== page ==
How to Make Your Own Toilet Bowl Cleaner With Just 2 Ingredients
That's free of caustic chemicals and fumes.
Cleaning your bathroom (and especially the toilet) is likely at the bottom of your list of favorite things to do. But the result, a nice clean bathroom, is totally worth it. Make the process a little easier by ditching those chemical cleaners. Not only can the fumes make you feel lightheaded, but these products can be pricey, too. Save some money with a homemade toilet bowl cleaner combination that’s free of caustic chemicals and features some pantry staples you likely already have on hand.
To get the best, pro-approved toilet cleaning tips, we reached out to cleaning guru Becky Rapinchuk of Clean Mama for her easy DIY recipe for homemade toilet bowl cleaner. She broke it down for us in just three steps.
What You'll Need:
- Castile soap
- Baking soda
- Hydrogen Peroxide (optional)
- Toilet bowl brush
Follow These Steps:
- Dump a bucket of water into the toilet to manually lower the water level. Why is this necessary? You want as much of the interior toilet exposed as possible, and lowering the water level keeps the cleaner from getting too diluted before you’re able to scrub.
- Squirt Castile soap, (Dr. Bronner’s is a favorite of mine) under the rim of the toilet like you would a toilet bowl cleaner. Let it sit for a few minutes, and then sprinkle a few tablespoons of baking soda. It gives the soap a little extra scrubbing power, thanks to its slightly abrasive texture. Using your toilet bowl brush, scrub the toilet bowl, then flush.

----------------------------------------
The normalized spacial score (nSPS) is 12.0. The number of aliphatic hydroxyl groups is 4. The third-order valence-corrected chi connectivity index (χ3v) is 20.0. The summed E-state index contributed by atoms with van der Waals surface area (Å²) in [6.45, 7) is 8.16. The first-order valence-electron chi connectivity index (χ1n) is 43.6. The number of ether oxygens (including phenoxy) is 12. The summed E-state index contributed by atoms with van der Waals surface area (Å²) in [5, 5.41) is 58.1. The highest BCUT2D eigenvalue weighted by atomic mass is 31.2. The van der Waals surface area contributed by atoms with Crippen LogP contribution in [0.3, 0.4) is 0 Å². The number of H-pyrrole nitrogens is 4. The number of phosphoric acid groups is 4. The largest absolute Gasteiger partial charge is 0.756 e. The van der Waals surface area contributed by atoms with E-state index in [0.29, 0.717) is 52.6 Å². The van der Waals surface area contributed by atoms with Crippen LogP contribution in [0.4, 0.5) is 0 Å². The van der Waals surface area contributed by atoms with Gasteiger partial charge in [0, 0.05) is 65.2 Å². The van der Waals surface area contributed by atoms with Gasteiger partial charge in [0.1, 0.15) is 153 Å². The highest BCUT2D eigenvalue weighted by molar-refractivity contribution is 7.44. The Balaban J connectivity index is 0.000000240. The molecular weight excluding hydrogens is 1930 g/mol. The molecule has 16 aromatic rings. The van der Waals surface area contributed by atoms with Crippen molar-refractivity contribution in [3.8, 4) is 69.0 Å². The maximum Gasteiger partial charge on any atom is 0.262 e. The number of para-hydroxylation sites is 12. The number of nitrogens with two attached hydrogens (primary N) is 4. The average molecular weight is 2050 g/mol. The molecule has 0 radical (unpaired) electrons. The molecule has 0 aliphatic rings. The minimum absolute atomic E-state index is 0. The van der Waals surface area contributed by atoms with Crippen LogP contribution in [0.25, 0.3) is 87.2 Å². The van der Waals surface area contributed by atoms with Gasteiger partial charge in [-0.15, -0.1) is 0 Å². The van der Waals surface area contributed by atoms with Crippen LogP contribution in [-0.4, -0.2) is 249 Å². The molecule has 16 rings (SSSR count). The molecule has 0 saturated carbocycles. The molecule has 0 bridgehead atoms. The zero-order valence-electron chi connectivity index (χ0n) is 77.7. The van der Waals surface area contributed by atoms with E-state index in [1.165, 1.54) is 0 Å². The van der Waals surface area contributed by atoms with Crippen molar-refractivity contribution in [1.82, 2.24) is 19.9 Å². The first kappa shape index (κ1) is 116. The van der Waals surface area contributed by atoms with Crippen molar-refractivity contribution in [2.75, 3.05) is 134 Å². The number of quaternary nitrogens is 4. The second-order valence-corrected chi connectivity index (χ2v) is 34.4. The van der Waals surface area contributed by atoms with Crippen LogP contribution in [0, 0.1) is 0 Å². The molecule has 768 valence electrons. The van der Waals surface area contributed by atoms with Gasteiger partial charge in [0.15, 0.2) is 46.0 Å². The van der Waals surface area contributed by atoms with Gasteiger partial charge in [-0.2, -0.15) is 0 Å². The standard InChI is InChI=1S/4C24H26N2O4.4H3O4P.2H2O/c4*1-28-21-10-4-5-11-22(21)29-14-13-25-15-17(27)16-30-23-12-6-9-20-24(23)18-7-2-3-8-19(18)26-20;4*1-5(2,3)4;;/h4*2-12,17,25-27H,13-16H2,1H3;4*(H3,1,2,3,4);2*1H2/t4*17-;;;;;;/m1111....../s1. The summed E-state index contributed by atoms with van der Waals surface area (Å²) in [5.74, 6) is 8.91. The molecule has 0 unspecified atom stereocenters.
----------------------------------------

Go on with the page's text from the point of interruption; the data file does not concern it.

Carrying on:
- To disinfect, Rapinchuk keeps abottle of hydrogen peroxidewith a spray top in her bathroom. Not only will it work to sanitize the rest of the toilet, but it can disinfect the toilet brush. After you’ve cleaned the seat, place the brush between the bowl and the seat, so it’s suspended over the inside of the toilet. Spray the brush with hydrogen peroxide and let it dry before placing it back into its holder.
How to Clean Tough Toilet Bowl Stains:
If you’re dealing with tough stains or mineral deposits (that annoying ring caused by hard water) here are some super-powered, store-bought solutions that are worth ordering.
Pumice Stone: For hard water stains, you'll want to scrub with a pumice stone. Rapinchuk recommends the Pumie ($11, amazon.com), a pumice stone with a handle that takes the "ick" factor out of the equation.
Oxygen Whitener: If you want to boost the cleaning power of your homemade toilet bowl cleaner, try this chlorine-free bleach, which is usually a combination of sodium percarbonate, sodium carbonate, citric acid, and essential oils (such as Molly's Suds, $12, amazon.com). Rapinchuk adds three tablespoons to the inside of her toilet and lets it sit for fifteen minutes.
We tried it! I tested out thisgentler, but still effective method myself with fantastic results. Not only did I love that I got to use my big bottle of Castile soap—its uses are endless—but it was really nice to not feel like I should be wearing a respirator while cleaning the bathroom. Harsher chemical cleaners in such a small space make me feel absolutely awful, so it was refreshing to get a freshly scrubbed toilet without using them!